Last week I did something I had always dreaded and therefore never tempted so far: I used a bain-marie. Until now, whenever I read a recipe requiring that something be cooked in a water-filled dish in the oven, I turned the page of the cookbook and discarded the dish in question as unsuitable for me to make. (For a very long time, I actually felt the same way about cake recipes asking for separating yolks and egg whites and whipping the egg whites - I'm glad to say that I overcame that condition). Lately, I had been dreaming of eating a vegetable flan, which would capture the full-bodied taste of ripe summer vegetables in soft fluffiness. It was clear to me even before I went looking for a recipe that I would make that flan in the bain-marie. I didn't even consider a mousse, no, I wanted the real thing. How come I could suddenly face this technique which I had always tought impossible for me to master? I have no idea, maybe it's yet another step in a mysterious process I go through as I get older until I reach complete kitchen maturity and make my own puff pastry.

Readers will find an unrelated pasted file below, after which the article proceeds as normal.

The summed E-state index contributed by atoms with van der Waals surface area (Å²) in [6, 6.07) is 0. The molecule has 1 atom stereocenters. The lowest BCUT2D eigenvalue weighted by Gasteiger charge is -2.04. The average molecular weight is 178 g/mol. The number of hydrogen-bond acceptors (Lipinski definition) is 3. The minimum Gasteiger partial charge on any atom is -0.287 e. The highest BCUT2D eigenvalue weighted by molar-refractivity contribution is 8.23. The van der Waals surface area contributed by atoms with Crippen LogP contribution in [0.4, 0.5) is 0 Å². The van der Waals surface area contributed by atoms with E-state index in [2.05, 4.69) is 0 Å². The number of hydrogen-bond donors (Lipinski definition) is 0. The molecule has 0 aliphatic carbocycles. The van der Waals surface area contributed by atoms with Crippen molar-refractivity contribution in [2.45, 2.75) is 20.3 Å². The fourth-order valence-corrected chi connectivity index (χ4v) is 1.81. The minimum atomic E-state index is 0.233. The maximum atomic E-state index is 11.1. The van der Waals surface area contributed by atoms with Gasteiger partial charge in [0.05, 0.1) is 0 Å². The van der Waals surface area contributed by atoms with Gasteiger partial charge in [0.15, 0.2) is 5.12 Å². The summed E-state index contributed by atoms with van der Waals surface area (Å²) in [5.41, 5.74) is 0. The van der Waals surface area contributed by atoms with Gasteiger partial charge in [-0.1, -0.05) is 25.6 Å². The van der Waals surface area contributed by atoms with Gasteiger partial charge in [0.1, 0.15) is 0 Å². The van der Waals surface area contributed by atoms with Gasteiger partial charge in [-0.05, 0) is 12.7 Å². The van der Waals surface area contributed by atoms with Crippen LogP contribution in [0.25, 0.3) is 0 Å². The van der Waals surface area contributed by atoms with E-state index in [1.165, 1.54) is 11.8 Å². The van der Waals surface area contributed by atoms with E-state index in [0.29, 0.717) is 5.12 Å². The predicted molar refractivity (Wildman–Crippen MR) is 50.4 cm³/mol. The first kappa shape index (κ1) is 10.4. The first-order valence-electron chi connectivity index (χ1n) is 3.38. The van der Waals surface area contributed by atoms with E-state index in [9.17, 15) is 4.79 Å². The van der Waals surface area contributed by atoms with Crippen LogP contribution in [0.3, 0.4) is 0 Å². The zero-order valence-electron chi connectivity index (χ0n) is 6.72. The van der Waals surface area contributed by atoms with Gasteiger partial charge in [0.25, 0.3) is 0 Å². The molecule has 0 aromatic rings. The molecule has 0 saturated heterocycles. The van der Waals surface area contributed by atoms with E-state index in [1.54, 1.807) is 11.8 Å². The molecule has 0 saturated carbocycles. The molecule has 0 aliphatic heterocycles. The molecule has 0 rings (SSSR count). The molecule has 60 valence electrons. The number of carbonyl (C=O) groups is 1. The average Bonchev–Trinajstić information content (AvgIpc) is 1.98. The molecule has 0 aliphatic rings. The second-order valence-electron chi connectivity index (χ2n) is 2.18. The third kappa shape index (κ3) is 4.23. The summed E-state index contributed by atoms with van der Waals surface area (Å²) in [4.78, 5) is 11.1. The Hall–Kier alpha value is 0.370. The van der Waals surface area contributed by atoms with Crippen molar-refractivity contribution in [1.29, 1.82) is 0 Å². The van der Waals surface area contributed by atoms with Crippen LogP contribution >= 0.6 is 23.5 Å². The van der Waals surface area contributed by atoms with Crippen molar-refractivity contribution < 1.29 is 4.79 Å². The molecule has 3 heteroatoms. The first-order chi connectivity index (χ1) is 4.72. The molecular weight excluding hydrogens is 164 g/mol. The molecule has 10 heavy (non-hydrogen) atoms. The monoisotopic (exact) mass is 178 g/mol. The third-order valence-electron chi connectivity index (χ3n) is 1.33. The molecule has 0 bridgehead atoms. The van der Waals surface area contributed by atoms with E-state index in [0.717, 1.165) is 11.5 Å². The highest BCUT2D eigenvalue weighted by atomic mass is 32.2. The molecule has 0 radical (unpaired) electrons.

I looked at several recipes I found on the internet and combined them to make my very own:
Bell pepper flan with piment d'espelette
- 6 medium-sized peppers (red, orange and yellow)
- 2 eggs
- 100g crème fraîche
- 1 teaspoon piment d'espelette
- salt and pepper to taste
- a little butter for greasing the ramequin dishes
Place the halved and deseeded peppers on a baking tray, skin-side up and roast in the oven (preheated to 200°) for about 30 minutes or until the skins are blackened and blistered. Put the peppers in a freezer-bag and let cool, then peel of the skins. Preheat the oven to 210°. Blend the peppers into a smooth purée, add the egg, crème fraîche and piment d'espelette. Season generously with salt and pepper. Fill the mixture in four little buttered ramequin dishes. Place them in a shallow oven-proof dish and add enough boiling for the dishes to be 3/4-covered. Put in the oven and cook for about 20-30 minutes or until the flans have set. Remove the dishes and let cool. Upturn the flans onto plates and serve.
I served mine with a simple rocket salad and some bread. I was very pleased with the results of my first bain-marie trial. The flans were every bit as light and fluffy as I had imagined and still moist. The taste of the peppers was sweet, with a hint of caramel from the roasting, balanced by the freshness of the sour cream and the strong, smoky flavour of the piment d'espelette. The piment d'espelette really makes this dish special, so go buy some if you have not done so already. Just ignore the price tag, you won't regret it.
The flan-making was a blast (at least in small portions, I might have to wait another few years to tackle the family-size flan). Bain-marie and I shall meet again- soon!